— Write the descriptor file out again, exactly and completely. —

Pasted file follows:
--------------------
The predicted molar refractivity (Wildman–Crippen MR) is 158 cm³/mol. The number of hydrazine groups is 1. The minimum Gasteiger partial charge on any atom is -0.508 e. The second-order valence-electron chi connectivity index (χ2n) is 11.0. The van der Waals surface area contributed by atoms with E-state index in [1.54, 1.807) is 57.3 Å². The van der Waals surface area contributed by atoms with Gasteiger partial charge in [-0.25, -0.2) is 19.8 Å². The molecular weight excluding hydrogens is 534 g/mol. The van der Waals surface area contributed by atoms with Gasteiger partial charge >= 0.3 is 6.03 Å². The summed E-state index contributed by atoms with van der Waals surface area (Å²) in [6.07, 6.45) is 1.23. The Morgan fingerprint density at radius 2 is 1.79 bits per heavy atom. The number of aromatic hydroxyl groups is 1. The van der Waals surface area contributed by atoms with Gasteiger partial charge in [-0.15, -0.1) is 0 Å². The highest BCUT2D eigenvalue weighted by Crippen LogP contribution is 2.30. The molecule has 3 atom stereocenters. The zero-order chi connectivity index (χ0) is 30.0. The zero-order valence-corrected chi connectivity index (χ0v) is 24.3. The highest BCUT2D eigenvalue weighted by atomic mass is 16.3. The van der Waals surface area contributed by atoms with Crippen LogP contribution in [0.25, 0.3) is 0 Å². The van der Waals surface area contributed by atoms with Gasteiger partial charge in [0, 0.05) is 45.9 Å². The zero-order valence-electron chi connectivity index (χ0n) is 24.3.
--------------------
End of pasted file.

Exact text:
The predicted molar refractivity (Wildman–Crippen MR) is 158 cm³/mol. The number of hydrazine groups is 1. The minimum Gasteiger partial charge on any atom is -0.508 e. The second-order valence-electron chi connectivity index (χ2n) is 11.0. The van der Waals surface area contributed by atoms with E-state index in [1.54, 1.807) is 57.3 Å². The van der Waals surface area contributed by atoms with Gasteiger partial charge in [-0.25, -0.2) is 19.8 Å². The molecular weight excluding hydrogens is 534 g/mol. The van der Waals surface area contributed by atoms with Gasteiger partial charge >= 0.3 is 6.03 Å². The summed E-state index contributed by atoms with van der Waals surface area (Å²) in [6.07, 6.45) is 1.23. The Morgan fingerprint density at radius 2 is 1.79 bits per heavy atom. The number of aromatic hydroxyl groups is 1. The van der Waals surface area contributed by atoms with Gasteiger partial charge in [-0.15, -0.1) is 0 Å². The highest BCUT2D eigenvalue weighted by Crippen LogP contribution is 2.30. The molecule has 3 atom stereocenters. The zero-order chi connectivity index (χ0) is 30.0. The zero-order valence-corrected chi connectivity index (χ0v) is 24.3. The highest BCUT2D eigenvalue weighted by atomic mass is 16.3. The van der Waals surface area contributed by atoms with Crippen LogP contribution in [0.25, 0.3) is 0 Å². The van der Waals surface area contributed by atoms with Gasteiger partial charge in [0, 0.05) is 45.9 Å². The zero-order valence-electron chi connectivity index (χ0n) is 24.3.